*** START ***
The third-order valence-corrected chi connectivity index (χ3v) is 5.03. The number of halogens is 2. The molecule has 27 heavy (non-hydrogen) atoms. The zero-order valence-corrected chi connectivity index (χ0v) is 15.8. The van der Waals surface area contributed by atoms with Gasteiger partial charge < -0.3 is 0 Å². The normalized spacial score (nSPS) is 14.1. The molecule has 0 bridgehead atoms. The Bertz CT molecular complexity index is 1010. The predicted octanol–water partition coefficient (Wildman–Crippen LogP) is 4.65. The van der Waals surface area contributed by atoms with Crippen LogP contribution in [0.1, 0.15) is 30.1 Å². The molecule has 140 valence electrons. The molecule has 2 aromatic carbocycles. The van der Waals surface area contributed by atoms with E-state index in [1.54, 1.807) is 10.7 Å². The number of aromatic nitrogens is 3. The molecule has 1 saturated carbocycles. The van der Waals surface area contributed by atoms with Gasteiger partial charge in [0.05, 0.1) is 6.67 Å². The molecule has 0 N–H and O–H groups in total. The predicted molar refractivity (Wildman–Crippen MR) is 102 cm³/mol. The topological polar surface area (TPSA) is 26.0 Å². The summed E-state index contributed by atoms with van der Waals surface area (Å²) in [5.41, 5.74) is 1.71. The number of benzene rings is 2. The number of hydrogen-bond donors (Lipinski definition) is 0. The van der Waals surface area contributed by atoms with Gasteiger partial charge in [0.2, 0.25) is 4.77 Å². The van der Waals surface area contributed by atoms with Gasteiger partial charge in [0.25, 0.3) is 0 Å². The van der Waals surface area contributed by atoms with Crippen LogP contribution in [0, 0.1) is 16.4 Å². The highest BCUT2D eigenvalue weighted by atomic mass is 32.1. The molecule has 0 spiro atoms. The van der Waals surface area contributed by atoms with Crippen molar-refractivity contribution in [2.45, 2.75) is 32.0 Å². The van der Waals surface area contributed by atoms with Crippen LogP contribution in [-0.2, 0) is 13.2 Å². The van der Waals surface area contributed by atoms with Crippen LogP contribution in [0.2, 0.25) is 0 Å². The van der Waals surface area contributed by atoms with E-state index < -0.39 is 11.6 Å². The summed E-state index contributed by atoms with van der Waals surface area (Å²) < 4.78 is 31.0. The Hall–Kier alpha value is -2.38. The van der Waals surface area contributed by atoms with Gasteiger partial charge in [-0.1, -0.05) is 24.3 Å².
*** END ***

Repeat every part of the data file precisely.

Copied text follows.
The third-order valence-corrected chi connectivity index (χ3v) is 5.03. The number of halogens is 2. The molecule has 27 heavy (non-hydrogen) atoms. The zero-order valence-corrected chi connectivity index (χ0v) is 15.8. The van der Waals surface area contributed by atoms with Gasteiger partial charge < -0.3 is 0 Å². The normalized spacial score (nSPS) is 14.1. The molecule has 0 bridgehead atoms. The Bertz CT molecular complexity index is 1010. The predicted octanol–water partition coefficient (Wildman–Crippen LogP) is 4.65. The van der Waals surface area contributed by atoms with Crippen LogP contribution in [0.1, 0.15) is 30.1 Å². The molecule has 140 valence electrons. The molecule has 2 aromatic carbocycles. The van der Waals surface area contributed by atoms with E-state index in [1.54, 1.807) is 10.7 Å². The number of aromatic nitrogens is 3. The molecule has 1 saturated carbocycles. The van der Waals surface area contributed by atoms with Gasteiger partial charge in [0.05, 0.1) is 6.67 Å². The molecule has 0 N–H and O–H groups in total. The predicted molar refractivity (Wildman–Crippen MR) is 102 cm³/mol. The topological polar surface area (TPSA) is 26.0 Å². The summed E-state index contributed by atoms with van der Waals surface area (Å²) in [5.41, 5.74) is 1.71. The number of benzene rings is 2. The number of hydrogen-bond donors (Lipinski definition) is 0. The van der Waals surface area contributed by atoms with Gasteiger partial charge in [0.2, 0.25) is 4.77 Å². The van der Waals surface area contributed by atoms with Gasteiger partial charge in [0.25, 0.3) is 0 Å². The van der Waals surface area contributed by atoms with Crippen LogP contribution in [0, 0.1) is 16.4 Å². The highest BCUT2D eigenvalue weighted by atomic mass is 32.1. The molecule has 0 spiro atoms. The van der Waals surface area contributed by atoms with Crippen molar-refractivity contribution in [2.45, 2.75) is 32.0 Å². The van der Waals surface area contributed by atoms with Crippen LogP contribution in [-0.2, 0) is 13.2 Å². The van der Waals surface area contributed by atoms with Crippen LogP contribution in [0.2, 0.25) is 0 Å². The van der Waals surface area contributed by atoms with E-state index < -0.39 is 11.6 Å². The summed E-state index contributed by atoms with van der Waals surface area (Å²) < 4.78 is 31.0. The Hall–Kier alpha value is -2.38. The van der Waals surface area contributed by atoms with Gasteiger partial charge in [-0.1, -0.05) is 24.3 Å².